The final drinks station was back in St Martin de Belleville and here I had one bottle filled up again and Isostar tablets dropped into it. From St Martin de Belleville it is still steep to begin with but then the climb flattens out on the main road. It’s great to be able to get some speed up once again and realise that the legs aren’t really dead. The last section up to Les Menuires however is a killer because you keep thinking that it is over and as you come around each potentially final bend there is yet another long steep straight lying ahead. Only in this very last section – reaching into the 4th 1000m did I feel that I was slipping into the B category and not enjoying it any more. “B” or “Bad” is when the legs still work in a weak but regular way but there is no enjoyment left and all you want is to finish. (F is when the legs have gone too)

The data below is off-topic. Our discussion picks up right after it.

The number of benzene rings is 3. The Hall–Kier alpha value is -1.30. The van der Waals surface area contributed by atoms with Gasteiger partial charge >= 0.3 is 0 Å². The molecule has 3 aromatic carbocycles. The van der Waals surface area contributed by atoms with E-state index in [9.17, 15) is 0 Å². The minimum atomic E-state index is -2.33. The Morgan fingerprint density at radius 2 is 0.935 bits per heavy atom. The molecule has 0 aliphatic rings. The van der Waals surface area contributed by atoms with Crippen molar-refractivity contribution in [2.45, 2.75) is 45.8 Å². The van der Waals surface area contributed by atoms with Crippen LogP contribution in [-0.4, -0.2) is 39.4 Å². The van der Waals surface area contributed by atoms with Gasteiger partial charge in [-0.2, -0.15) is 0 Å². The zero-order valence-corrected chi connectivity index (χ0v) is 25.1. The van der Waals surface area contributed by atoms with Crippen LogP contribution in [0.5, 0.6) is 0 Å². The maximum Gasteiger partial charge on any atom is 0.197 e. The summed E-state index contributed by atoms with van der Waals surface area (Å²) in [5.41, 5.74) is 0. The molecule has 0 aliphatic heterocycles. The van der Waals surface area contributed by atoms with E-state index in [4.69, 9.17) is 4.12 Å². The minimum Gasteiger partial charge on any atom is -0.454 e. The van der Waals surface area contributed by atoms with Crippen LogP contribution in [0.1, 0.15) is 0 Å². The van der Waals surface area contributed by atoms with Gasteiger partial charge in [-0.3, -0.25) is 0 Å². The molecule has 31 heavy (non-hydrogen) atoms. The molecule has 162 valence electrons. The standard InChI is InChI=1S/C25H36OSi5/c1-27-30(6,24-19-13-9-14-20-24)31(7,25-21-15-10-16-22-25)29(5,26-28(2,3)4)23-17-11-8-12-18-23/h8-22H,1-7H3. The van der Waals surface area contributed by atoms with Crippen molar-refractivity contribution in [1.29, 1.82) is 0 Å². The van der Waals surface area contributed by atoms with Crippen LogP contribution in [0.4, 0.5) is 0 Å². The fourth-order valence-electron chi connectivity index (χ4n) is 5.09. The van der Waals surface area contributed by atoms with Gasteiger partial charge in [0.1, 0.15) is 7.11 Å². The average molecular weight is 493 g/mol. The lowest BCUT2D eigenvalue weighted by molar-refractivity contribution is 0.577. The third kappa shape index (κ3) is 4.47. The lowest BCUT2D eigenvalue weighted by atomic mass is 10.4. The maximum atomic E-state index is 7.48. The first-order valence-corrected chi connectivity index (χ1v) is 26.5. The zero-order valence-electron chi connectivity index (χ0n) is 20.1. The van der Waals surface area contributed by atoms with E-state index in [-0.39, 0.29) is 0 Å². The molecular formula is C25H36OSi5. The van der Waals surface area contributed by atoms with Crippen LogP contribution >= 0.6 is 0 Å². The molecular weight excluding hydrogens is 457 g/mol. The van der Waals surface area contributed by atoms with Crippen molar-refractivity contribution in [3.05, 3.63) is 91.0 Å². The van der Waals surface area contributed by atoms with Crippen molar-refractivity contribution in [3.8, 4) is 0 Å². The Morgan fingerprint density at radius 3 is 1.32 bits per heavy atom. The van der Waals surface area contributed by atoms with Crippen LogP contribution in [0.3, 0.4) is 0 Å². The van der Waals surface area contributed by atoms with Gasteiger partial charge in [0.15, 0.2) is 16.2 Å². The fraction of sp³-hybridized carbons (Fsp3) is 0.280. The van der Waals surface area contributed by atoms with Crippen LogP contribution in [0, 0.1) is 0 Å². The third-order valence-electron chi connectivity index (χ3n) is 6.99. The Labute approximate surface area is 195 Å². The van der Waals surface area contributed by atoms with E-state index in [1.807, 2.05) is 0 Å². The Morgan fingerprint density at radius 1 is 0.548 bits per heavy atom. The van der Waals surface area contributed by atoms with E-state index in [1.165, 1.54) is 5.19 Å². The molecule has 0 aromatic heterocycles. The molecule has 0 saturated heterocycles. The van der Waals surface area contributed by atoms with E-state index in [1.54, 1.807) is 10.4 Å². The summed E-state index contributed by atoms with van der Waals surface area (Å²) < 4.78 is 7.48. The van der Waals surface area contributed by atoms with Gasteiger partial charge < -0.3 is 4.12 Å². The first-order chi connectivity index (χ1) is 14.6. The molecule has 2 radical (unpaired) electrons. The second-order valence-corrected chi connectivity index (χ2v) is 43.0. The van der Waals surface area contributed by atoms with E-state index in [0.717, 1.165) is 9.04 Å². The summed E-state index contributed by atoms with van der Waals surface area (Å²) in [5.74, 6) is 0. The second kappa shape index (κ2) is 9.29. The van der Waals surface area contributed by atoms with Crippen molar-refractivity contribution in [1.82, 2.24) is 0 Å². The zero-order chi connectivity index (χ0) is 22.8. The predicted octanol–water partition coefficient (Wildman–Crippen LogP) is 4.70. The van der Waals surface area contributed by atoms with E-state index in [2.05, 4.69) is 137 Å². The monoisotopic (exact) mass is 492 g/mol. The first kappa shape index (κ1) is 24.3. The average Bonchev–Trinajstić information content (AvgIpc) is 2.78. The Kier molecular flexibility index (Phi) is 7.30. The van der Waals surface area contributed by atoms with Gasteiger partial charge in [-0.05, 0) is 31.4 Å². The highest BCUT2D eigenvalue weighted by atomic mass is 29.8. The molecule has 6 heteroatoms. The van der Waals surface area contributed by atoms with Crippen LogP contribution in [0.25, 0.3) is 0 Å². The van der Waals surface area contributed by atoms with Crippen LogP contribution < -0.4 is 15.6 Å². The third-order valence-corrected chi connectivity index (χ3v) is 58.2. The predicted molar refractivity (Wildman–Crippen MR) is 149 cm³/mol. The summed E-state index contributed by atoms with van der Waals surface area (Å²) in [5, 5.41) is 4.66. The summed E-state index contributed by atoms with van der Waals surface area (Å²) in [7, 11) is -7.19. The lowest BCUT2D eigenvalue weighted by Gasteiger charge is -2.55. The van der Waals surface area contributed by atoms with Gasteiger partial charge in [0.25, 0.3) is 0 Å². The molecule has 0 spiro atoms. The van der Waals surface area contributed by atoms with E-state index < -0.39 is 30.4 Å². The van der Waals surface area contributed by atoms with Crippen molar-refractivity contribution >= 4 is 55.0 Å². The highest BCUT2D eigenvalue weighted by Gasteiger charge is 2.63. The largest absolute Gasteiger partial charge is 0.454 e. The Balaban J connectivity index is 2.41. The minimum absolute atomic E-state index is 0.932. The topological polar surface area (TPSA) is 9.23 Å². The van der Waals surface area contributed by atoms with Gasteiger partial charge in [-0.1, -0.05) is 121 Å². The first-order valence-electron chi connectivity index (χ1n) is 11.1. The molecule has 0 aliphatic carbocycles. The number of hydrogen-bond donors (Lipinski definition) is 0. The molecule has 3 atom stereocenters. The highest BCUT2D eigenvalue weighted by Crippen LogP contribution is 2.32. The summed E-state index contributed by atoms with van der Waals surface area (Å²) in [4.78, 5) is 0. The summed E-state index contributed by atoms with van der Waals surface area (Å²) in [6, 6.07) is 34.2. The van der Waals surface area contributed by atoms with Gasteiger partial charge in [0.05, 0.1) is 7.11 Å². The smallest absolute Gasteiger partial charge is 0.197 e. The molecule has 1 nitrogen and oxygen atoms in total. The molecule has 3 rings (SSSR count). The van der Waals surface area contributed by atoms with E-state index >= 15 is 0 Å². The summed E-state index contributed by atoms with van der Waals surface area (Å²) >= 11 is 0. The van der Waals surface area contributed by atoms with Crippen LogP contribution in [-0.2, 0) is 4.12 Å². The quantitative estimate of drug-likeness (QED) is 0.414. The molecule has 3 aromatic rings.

Crossing the finish line is always a bit of a disappointment when there is nobody there! To be fair the rain was now heavy again and everyone was sheltering plus riders were arriving about 10 minutes apart now. It had really started to cool on the final 10km with the rain picking up in intensity again so I was very glad not to have stopped and removed any clothes during the lower part of the climb. There was a stand at the finish serving drinks and food – real food not sugary gels and first priority was to devour some of this. The best part was a hot sweet tea and some chocolate squares. Within minutes this brought a warm glow inside as energy seemed to flood back into the body. I should add that this simply does not happen if you reach the “F” endurance stage – from that unfortunate state there is no quick return. With the temperature dropping and rain increasing I decided to waste no time before descending to St Martin de Belleville to get back to the car. On the way up that last leg several people had shouted encouragement to me when they were returning to St Martin – and it really did relieve the isolation factor – so I made a point of doing the same for those still climbing because they were pretty obviously near or in the “F” stage.  It just seems so much better than everyone bombing back down ignoring those who are still battling and suffering. Getting to the car in the pouring rain was the second best feeling next to the sweet tea and chocolate. Getting into warm dry clothes prolonged the euphoria. From St Martin I drove back up to Les Menuires for the pasta party – basically to feed properly after the exercise. The hall was pretty full but there was plenty of food, drink and coffee left. My only problem was that after eating all I wanted to do was go to sleep – so when the prize giving presentations were starting I quietly slipped away. I just wanted to get home now and chill out watching movies for the rest of the day – nothing else would be possible anyway.